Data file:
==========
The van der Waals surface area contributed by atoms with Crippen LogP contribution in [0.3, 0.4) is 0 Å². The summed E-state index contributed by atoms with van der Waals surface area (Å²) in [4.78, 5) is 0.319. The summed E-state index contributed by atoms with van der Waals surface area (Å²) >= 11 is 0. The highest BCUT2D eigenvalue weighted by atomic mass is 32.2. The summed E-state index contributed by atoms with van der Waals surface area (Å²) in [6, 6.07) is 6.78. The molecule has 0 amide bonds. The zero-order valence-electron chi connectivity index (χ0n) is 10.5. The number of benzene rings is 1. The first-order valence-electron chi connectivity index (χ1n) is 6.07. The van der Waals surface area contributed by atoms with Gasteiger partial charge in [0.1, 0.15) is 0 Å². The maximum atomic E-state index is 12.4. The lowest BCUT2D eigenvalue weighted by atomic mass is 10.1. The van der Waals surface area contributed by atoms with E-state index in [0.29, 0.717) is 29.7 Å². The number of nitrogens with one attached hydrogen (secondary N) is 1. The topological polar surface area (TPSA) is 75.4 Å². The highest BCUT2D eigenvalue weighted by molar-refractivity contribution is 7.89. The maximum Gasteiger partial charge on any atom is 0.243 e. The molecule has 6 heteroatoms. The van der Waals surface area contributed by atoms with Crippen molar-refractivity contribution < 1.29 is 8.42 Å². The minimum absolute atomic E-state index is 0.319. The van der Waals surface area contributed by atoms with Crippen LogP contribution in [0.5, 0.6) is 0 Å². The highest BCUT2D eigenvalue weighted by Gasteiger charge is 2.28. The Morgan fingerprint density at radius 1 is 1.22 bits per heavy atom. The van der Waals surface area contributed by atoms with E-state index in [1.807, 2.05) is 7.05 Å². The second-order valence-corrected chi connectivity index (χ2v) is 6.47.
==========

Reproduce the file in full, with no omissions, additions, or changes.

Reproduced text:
The van der Waals surface area contributed by atoms with Crippen LogP contribution in [0.3, 0.4) is 0 Å². The summed E-state index contributed by atoms with van der Waals surface area (Å²) in [4.78, 5) is 0.319. The summed E-state index contributed by atoms with van der Waals surface area (Å²) >= 11 is 0. The highest BCUT2D eigenvalue weighted by atomic mass is 32.2. The summed E-state index contributed by atoms with van der Waals surface area (Å²) in [6, 6.07) is 6.78. The molecule has 0 amide bonds. The zero-order valence-electron chi connectivity index (χ0n) is 10.5. The number of benzene rings is 1. The first-order valence-electron chi connectivity index (χ1n) is 6.07. The van der Waals surface area contributed by atoms with Gasteiger partial charge in [0.1, 0.15) is 0 Å². The maximum atomic E-state index is 12.4. The lowest BCUT2D eigenvalue weighted by atomic mass is 10.1. The van der Waals surface area contributed by atoms with E-state index in [0.29, 0.717) is 29.7 Å². The number of nitrogens with one attached hydrogen (secondary N) is 1. The topological polar surface area (TPSA) is 75.4 Å². The highest BCUT2D eigenvalue weighted by molar-refractivity contribution is 7.89. The maximum Gasteiger partial charge on any atom is 0.243 e. The molecule has 6 heteroatoms. The van der Waals surface area contributed by atoms with Crippen molar-refractivity contribution < 1.29 is 8.42 Å². The minimum absolute atomic E-state index is 0.319. The van der Waals surface area contributed by atoms with Crippen LogP contribution in [0.5, 0.6) is 0 Å². The highest BCUT2D eigenvalue weighted by Gasteiger charge is 2.28. The Morgan fingerprint density at radius 1 is 1.22 bits per heavy atom. The van der Waals surface area contributed by atoms with E-state index in [1.807, 2.05) is 7.05 Å². The second-order valence-corrected chi connectivity index (χ2v) is 6.47.